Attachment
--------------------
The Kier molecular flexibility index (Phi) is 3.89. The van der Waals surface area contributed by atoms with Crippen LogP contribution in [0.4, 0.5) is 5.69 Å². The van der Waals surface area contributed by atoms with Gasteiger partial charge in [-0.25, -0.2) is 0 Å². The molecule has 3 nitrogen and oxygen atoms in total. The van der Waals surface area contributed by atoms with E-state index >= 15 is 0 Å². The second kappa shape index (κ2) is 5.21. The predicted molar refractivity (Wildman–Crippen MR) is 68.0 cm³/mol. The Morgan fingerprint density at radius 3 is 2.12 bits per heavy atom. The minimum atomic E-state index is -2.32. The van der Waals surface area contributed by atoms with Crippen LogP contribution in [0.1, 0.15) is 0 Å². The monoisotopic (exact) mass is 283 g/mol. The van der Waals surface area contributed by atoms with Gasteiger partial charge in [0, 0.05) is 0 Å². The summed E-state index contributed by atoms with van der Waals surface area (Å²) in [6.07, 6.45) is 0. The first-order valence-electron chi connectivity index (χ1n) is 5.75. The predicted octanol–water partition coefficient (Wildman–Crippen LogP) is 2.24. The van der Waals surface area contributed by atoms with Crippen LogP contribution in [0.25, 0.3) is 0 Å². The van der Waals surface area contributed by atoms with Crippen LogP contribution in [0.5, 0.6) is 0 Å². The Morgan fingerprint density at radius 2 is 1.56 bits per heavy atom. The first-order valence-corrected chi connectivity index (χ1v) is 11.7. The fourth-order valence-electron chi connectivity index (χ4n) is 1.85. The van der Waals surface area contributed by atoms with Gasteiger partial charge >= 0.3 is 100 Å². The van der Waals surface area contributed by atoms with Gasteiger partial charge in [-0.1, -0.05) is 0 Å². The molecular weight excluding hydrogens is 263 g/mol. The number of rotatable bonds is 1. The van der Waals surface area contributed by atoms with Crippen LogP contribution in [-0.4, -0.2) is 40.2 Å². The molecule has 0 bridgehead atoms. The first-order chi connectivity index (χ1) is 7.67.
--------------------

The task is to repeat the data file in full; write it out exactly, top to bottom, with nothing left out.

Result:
The Kier molecular flexibility index (Phi) is 3.89. The van der Waals surface area contributed by atoms with Crippen LogP contribution in [0.4, 0.5) is 5.69 Å². The van der Waals surface area contributed by atoms with Gasteiger partial charge in [-0.25, -0.2) is 0 Å². The molecule has 3 nitrogen and oxygen atoms in total. The van der Waals surface area contributed by atoms with E-state index >= 15 is 0 Å². The second kappa shape index (κ2) is 5.21. The predicted molar refractivity (Wildman–Crippen MR) is 68.0 cm³/mol. The Morgan fingerprint density at radius 3 is 2.12 bits per heavy atom. The minimum atomic E-state index is -2.32. The van der Waals surface area contributed by atoms with Crippen LogP contribution in [0.1, 0.15) is 0 Å². The monoisotopic (exact) mass is 283 g/mol. The van der Waals surface area contributed by atoms with Gasteiger partial charge in [0, 0.05) is 0 Å². The summed E-state index contributed by atoms with van der Waals surface area (Å²) in [6.07, 6.45) is 0. The first-order valence-electron chi connectivity index (χ1n) is 5.75. The predicted octanol–water partition coefficient (Wildman–Crippen LogP) is 2.24. The van der Waals surface area contributed by atoms with Crippen LogP contribution in [0.25, 0.3) is 0 Å². The van der Waals surface area contributed by atoms with Crippen LogP contribution in [0.5, 0.6) is 0 Å². The Morgan fingerprint density at radius 2 is 1.56 bits per heavy atom. The first-order valence-corrected chi connectivity index (χ1v) is 11.7. The fourth-order valence-electron chi connectivity index (χ4n) is 1.85. The van der Waals surface area contributed by atoms with Gasteiger partial charge >= 0.3 is 100 Å². The van der Waals surface area contributed by atoms with Gasteiger partial charge in [-0.1, -0.05) is 0 Å². The molecular weight excluding hydrogens is 263 g/mol. The number of rotatable bonds is 1. The van der Waals surface area contributed by atoms with Crippen LogP contribution in [-0.4, -0.2) is 40.2 Å². The molecule has 0 bridgehead atoms. The first-order chi connectivity index (χ1) is 7.67.